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The Coming Thing: Prospects On the Verge Of a Trade

Andrew Fiorentino

Andrew Fiorentino

A degenerate fantasy-sports player since the age of 13.

With the NHL trade deadline looming at the end of the month, media speculation has been heating up. It's been all quiet on the transaction front - unless you count the Riley-Holzapfel-for-Maxime-Macenauer blockbuster from earlier this week, or perhaps the early-February headline-grabber, Erik Christensen for Casey Wellman - but there are going to be some very real stars on the move. Names like Rick Nash, Teemu Selanne, Ryan Smyth, Shea Weber, Ryan Suter, Ray Whitney and Evgeni Nabokov have been bandied about. Where they're involved, prospects will follow. Dougie Hamilton of the Bruins, Chris Kreider of the Rangers (god forbid) and other top young players may be on the move, and I'll be here to tell you everything you need to know about those deals once they go down.

Here's a sneak preview: Someone's going to get ripped off by Scott Howson and the Columbus Blue Jackets.

For now, let's talk about the transactions that have actually happened.

UPDATE: As I was writing this, a deal went down: Hal Gill to the Preds, Blake Geoffrion to the Habs. Gill's an old hand on the blue line, but Geoffrion is a person of mild interest who's been covered here before. He's obviously got the family name, but he's no Boom Boom. This has been a bad season for him - just nine points in 20 AHL games and three assists in 22 NHL contests - so perhaps the change of scenery will do him good.

Now back to your regularly scheduled programming.

Call-Ups

Wojtek Wolski, LW, NYR - Because I'm an unabashed Rangers homer, let's talk about Wolski even though he's played in 402 NHL games. All those games - not to mention the fact that he's played for three organizations - may have helped you forget something: The guy hasn't even turned 26 years old yet, and he's got as shiny a pedigree as anyone. A one-time 128-point scorer (in 56 games!) with Brampton of the OHL, the Polish-Canadian winger turned in a 50-point rookie season for the Avalanche, plateaued, then broke out for 65 only two years ago. Since then, he's got 37 points in 91 NHL games. In short, I'm as confused as anyone about what the hell is going on with Wolski. This year, he's been slowed by injury and barely able to crack New York's lineup when healthy, recording just three assists in nine games. That brought about an AHL conditioning stint, and now he's back from that. He was scratched once again Thursday, though. Wolski's a guy who could be on the move at the deadline, a cheap (trade-bait-wise, not contract-wise) piece for a Western Conference team that doesn't need him to do the kind of dirty work John Tortorella demands of all his skaters.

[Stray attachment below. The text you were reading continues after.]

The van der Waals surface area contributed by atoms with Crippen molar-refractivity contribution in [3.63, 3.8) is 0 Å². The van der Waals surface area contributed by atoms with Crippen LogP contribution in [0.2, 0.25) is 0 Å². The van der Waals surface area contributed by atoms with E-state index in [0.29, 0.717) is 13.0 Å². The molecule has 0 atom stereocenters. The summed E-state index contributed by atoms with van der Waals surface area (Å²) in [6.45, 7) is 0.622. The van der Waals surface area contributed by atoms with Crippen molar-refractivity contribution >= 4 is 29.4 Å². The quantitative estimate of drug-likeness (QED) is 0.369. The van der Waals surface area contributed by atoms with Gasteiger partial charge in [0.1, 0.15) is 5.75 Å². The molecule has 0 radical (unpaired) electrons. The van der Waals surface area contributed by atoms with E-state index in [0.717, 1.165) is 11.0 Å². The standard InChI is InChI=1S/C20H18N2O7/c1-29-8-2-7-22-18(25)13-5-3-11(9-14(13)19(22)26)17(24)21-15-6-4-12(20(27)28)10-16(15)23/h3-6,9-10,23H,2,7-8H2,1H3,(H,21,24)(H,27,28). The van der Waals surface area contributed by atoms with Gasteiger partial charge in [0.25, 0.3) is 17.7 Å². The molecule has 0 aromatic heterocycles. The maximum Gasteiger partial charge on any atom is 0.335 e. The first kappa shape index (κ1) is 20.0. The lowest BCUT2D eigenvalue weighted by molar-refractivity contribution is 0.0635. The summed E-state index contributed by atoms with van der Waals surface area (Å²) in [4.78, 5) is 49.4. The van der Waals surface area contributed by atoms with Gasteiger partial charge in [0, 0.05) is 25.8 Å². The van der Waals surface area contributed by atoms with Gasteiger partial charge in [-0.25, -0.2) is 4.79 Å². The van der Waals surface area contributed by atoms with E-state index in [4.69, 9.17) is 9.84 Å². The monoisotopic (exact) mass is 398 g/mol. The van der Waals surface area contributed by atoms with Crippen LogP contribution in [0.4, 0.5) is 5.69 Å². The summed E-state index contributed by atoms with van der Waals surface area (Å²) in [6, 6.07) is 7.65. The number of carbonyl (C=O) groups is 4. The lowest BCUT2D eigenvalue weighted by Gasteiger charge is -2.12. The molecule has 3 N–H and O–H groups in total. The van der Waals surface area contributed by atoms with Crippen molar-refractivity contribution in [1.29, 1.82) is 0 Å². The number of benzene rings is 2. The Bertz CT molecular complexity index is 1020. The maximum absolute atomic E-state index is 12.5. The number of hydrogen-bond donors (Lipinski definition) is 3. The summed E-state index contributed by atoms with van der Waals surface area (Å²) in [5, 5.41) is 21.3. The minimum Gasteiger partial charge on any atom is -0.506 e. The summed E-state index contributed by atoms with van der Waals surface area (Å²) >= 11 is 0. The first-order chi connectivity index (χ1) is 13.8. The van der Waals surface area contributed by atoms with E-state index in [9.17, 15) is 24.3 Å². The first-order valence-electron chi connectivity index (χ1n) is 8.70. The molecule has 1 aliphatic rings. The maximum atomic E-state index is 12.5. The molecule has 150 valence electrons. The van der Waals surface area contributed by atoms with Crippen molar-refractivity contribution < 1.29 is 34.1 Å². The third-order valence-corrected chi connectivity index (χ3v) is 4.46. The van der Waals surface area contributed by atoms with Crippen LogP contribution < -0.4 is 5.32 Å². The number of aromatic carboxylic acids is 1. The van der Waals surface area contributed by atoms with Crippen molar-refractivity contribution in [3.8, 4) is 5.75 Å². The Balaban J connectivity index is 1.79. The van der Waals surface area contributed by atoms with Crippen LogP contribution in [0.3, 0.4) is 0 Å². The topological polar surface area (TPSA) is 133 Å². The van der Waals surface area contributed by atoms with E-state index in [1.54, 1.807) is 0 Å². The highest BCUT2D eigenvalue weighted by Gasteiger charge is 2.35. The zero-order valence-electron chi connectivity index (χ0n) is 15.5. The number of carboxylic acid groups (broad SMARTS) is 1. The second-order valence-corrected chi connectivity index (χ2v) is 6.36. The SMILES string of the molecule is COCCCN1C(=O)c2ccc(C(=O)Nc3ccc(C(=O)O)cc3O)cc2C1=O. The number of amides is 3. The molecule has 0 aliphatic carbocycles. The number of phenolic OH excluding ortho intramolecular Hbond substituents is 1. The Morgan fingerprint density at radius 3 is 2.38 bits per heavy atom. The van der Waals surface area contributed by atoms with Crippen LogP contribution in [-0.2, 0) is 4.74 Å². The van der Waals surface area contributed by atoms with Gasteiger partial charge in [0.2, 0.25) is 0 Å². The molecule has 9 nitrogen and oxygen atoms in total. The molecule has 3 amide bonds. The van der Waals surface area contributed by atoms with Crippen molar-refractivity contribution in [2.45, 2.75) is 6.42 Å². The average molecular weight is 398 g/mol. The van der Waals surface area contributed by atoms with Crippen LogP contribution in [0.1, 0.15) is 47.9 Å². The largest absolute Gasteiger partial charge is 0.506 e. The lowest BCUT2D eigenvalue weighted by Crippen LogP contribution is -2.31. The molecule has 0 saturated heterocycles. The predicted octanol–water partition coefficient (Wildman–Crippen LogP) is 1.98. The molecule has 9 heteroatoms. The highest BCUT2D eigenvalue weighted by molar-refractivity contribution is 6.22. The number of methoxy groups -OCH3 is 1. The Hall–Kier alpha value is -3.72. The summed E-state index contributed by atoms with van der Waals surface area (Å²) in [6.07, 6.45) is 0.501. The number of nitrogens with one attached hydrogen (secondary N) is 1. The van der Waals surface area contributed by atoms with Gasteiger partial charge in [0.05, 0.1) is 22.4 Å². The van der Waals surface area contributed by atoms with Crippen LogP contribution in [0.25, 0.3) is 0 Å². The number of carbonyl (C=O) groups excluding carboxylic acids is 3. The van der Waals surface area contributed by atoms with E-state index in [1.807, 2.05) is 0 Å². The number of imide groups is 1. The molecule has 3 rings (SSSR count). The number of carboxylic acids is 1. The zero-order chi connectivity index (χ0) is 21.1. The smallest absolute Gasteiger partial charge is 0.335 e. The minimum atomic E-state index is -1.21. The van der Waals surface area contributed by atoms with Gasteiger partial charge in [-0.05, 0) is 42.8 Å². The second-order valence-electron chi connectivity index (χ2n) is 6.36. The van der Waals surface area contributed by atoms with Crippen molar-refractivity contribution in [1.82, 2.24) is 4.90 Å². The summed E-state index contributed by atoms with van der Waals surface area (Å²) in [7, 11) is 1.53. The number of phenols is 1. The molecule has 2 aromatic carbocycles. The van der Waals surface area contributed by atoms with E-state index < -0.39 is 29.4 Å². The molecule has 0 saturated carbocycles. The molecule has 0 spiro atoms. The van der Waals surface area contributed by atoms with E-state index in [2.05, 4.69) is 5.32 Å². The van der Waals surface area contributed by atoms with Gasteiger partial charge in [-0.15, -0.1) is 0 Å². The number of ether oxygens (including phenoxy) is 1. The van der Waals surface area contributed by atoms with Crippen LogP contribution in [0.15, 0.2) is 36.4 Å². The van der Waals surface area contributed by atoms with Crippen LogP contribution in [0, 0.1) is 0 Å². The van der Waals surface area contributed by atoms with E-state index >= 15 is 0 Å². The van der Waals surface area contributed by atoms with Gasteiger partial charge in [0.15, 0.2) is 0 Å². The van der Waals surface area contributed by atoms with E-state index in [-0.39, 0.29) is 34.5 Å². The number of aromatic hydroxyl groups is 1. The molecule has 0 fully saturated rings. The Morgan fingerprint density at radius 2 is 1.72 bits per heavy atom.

Tomas Tatar, C, DET - Tatar got the call with Henrik Zetterberg looking iffy for Friday's game against the Preds. He'll play if Zetter can't go; if the vet is in the lineup, expect Tatar to get shipped back down to AHL Grand Rapids, where the '09 second-rounder has a passable 36 points in 49 games. He appeared in nine games with Detroit last year, totaling one whole goal and no assists.

Jordan Nolan, RW, LOS - Do you like penalty minutes? Good! Nolan has averaged very nearly three PIM a game for AHL Manchester this year, and he's chipped in 22 points in 40 contests as well. Since being called up, the 2009 seventh-rounder has played in three games, taking a penalty in each one, and scored his first NHL goal. You can never have enough versions of Kyle Clifford, right? Right?